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World Water Week opens with calls for action on water equality

Humanity can only tackle today’s major challenges if access to water is distributed more fairly. When World Water Week 2019, the leading event on global water issues, opened in Stockholm, Sweden on August 26, speakers called for a drastic shift in how water is shared and managed.

Welcome address by the organisers of World Water Week 2019, Stockholm International Water Institute (SIWI) the 29th edition of the annual event (photo courtesy SIWI).
Welcome address by Stockholm International Water Institute (SIWI), the organisers of World Water Week 2019, the 29th edition of the annual event that takes place in Stockholm, Sweden (photo courtesy SIWI).

Being held August 25-30, 2019, in Stockholm, Sweden, this year’s theme for World Water Week is “Water for Society: Including all”. Organized annually by the Stockholm International Water Institute (SIWI), World Water Week 2019 is the 29th edition.

In his welcoming address, SIWI’s Executive Director Torgny Holmgren stressed the importance of using water to solve global challenges.

Many in our societies are not aware of the vital role that water plays in realizing prosperity, eradicating poverty and tackling the climate crisis. Together, we can change that perception and unlock the potential of water-related solutions, Holmgren said.

Peter Eriksson, Minister for International Development Cooperation from the Government of Sweden also advocated for better water governance and warned that with current trends, 52 percent of the world’s population and 40 percent of global grain production could be put at risk by 2051.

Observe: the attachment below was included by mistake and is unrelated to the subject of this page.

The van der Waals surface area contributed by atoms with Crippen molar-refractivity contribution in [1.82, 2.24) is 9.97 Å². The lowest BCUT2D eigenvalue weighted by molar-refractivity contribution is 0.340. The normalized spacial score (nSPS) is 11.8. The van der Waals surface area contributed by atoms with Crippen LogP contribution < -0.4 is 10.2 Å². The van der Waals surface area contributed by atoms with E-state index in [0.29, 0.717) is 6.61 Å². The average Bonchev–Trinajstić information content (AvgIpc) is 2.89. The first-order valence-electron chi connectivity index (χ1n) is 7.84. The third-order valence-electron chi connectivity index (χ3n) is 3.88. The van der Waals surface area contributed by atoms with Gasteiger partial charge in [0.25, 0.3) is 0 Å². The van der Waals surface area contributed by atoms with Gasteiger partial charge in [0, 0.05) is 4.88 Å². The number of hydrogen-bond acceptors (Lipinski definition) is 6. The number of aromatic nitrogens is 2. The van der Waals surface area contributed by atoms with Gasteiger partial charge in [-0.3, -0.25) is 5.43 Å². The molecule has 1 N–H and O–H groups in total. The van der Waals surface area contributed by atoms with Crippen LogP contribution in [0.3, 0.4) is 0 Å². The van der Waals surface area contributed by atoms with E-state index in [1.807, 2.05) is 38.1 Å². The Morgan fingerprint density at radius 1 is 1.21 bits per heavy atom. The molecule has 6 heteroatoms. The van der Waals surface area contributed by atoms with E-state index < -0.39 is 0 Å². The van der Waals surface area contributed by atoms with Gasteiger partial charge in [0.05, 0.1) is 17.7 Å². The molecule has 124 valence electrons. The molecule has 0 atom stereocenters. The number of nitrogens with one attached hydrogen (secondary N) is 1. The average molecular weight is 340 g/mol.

Poor and marginalized populations will be disproportionately affected, which will further worsen the rising inequalities, Minister Eriksson said.

River champion Dr Jackie King, Stockholm Water Prize Laureate 2019, found it encouraging that the rights of nature are increasingly recognized and noted that “We have the methods and the technology, but need the momentum to make them work.”

Access to open data is one of the “most important technological changes” according to Ma Jun, Founder of the Institute of Public & Environmental Affairs, China, whose pollution database plays an important role to protect water quality. He now pushes for more transparency.

Victoria Tauli-Corpuz, UN Special Rapporteur on the Rights of Indigenous Peoples, spoke about how ecosystems are more protected where the rights of indigenous peoples are respected. She asked the water community to condemn the growing violence against indigenous activists.

If those who try to protect the environment are killed, there is less of a chance for us all to protect the last biodiversity resources, said Tauli-Corpuz.

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